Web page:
The Two Barges: I get the point of the two barges, both in terms of what the Joker is hoping to do and how the choices on the barges play out dramatically. It still doesn't fully work for me. The sequence takes too long to develop and then the way it develops plays just for simple irony. The upstanding citizens are conflicted, become animals and then chicken out. The convicts are already animals, seem prepared to validate their positions as animals and then the one cross-eyed tattooed convict throws the detonator out the window. Other than irony -- morals where none are expected and immorality where morality would be expected -- is there a reason why the characters make the choices they make? If we had previously met the cross-eyed prisoner in some meaningful way and there was a backstory for his choice, it might play better. Ditto with the civilian who's finally unable to turn the key. Instead? It just doesn't play as well as it should.

Harvey Dent's Fall: There is at least one line of dialogue early in the movie in which the mayor explains to Harvey that his ability to prosecute the mobsters hangs entirely on his moral rectitude and that any indictments he gets might rise or fall on his remaining pure. This over-literalizes the idea that Gotham City has its Dark Knight, but also needs its White Knight. I think I might have liked to see just a little bit more on what Dent means to the city versus what Batman means and why it's so essential that Batman takes the fall to prevent the sullying of Dent's image. As it stands, the blood on Dent's hands isn't quite dark enough for me. He killed a couple crooked cops and the driver for a mob boss? That's not so bad. He goes that extra step too far putting Gordon's family in jeopardy, but I don't see why a selective truth wasn't an alternative. What I'm saying is that Dent's fall is far, but not far enough for it to send Batman off into exile.

Oscars? Ledger's nomination seems like a foregone conclusion. Again, I'm not going to predict a win with four months of movies still to come, but he's the frontrunner. Figure the movie for a slew of technical nominations -- editing, cinematography, two sound editing categories, etc. It's my opinion, one I've shared with several people, that if "The Dark Knight" passes $500 million at the domestic box office, it will also get a best picture nomination. We would have to have a hell of a high-quality autumn and winter for it not to deserve that honor. Meanwhile, "The Dark Knight" continues to hold down the status as the best movie of all-time, according to IMDB users. That's a little crazy. But we *are* talking about IMDB users here.


  1. I just saw "The Dark Knight" for the second time myself and have to say that I enjoyed it just as much the second time around. My only complaint would be that it took me both viewings to put all the minute plot points together. Don't get me wrong, the story totally worked the first time around, but I too missed the dropped hints about Ramirez and some other "detail" lines that got lost in the action and dialogue.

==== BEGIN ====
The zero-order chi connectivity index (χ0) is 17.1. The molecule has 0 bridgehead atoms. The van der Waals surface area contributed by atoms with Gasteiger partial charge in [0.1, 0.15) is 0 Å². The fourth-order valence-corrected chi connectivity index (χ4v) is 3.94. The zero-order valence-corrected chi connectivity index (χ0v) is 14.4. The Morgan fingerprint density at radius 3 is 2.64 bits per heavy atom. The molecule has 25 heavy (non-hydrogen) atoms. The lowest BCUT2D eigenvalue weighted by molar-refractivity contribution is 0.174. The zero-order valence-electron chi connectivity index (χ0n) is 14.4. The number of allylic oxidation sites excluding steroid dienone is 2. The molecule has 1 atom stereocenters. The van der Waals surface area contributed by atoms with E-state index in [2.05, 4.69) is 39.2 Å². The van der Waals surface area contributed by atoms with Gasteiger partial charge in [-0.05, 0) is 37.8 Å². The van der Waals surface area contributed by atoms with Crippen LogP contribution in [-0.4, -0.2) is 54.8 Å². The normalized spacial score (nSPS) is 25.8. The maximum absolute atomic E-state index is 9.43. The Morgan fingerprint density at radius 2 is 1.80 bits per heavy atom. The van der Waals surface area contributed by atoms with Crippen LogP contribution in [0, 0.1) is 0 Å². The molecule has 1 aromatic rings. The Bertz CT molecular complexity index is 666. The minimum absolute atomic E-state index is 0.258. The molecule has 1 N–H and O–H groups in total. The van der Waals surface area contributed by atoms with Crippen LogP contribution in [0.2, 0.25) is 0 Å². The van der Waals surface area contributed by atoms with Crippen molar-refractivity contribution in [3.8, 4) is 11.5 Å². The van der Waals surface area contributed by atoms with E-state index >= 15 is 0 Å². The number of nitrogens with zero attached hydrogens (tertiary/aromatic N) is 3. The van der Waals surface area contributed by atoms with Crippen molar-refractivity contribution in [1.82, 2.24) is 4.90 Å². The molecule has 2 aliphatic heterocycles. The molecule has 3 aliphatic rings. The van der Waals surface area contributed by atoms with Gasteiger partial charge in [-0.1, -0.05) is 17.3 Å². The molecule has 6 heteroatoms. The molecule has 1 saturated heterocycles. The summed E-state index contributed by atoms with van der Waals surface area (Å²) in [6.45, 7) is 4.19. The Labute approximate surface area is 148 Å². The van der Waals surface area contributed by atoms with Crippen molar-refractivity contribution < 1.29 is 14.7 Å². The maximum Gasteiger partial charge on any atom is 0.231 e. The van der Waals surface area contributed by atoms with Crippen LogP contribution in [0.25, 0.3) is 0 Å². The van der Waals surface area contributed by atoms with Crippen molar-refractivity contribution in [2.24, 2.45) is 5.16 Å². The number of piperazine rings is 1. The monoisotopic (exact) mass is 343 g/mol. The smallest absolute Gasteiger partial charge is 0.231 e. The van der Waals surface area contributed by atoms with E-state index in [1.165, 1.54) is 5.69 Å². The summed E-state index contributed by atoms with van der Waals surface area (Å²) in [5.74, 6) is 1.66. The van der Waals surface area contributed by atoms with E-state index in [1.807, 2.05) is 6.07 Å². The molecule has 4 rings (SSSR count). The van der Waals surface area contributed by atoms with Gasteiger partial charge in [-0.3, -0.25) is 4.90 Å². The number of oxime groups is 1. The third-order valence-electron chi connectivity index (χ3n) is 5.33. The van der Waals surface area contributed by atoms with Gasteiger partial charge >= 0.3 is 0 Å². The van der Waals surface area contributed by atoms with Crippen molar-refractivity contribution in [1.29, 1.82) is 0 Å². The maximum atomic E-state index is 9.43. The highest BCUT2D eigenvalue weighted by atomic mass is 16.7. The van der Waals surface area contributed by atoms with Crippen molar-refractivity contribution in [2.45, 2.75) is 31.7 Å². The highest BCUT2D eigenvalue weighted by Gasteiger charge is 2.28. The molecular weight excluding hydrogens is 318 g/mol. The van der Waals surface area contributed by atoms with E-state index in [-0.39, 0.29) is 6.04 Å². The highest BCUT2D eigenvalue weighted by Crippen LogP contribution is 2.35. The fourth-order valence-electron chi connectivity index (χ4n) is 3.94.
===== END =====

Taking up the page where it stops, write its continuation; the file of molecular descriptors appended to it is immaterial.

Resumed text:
I will say that the "throw away" shot you mentioned of the Joker with his head out the cop car window is one of my favorite shots of the whole movie...brilliant! And for me, the best scene of the movie is a toss up between the Joker with the crime leaders scene and the Joker interrogation scene.
    Anyway, as far as I'm concerned this movie has it all and I'm glad that "Backlash and The Contrarians" have, for the most part, remained underground! Lol!

    P.S. Dan...I see you still haven't reviewed the X-Files movie...wait another week and it may not be in theaters!

  2. I'm also a two-timer (as in seen the film twice) but I'm coming at this as someone who was underwhelmed by the film and a little bothered at the pass the film has received from the higher levels of the blog-o-sphere (I expected the frothing and furor from the fanboys). I think the film’s a pretty remarkable achievement simply for the level of ambition and some of the directions Nolan takes the material in (no one could ever accuse the filmmaker of phoning it in) but there’s a multitude of issues that I don’t even see you addressing here that, for me, resulted in a film that doesn’t really work. For instance…

    Nolan is a teller not a shower.

    A real problem throughout his career (rewatch Memento. 80% of it is exposition being explained more or less directly to the camera) that he’s managed to brush over through clever editing and strong performances but here (not coincidentally his most linear film to date) it results in scene after scene of characters (most of the time Eckhart) explaining every single theme, idea, concept, game theory and plot point to the viewer. The scene 25 minutes in involving Bruce and his date crashing Rachel and Harvey’s is perhaps the most egregious example of this, so much so you half expect the word “THEME” to flash across the screen. This also ties into the fact that…

    The film treats its characters like chess pieces.

    The characters in the film are a slave to the big, meaty ideas TDK is predominantly interested in. Which is why we end up with Dent going on a kill-crazy rampage after one pep talk from the Joker. Because we have to arrive at a conclusion where Dent’s holding a gun to Gordon’s kid’s head even though he’s fully aware and lucid of how the boy is innocent. Because we have to arrive at a conclusion where Batman has to take the fall for Dent because we have to pay off the idea of Batman being the dark knight to Dent’s white one, even though 30 seconds thought could have come up with a scenario where he’s not being chased by a mob and Dent's rep is intact. It’s why the film throws an 11th hour nod to the Patriot Act into the mix just in case the allusions to the war on terror hadn’t been explicit enough. I love that the film’s actually about something other than some shiny new special effects but not when they become the be all end all.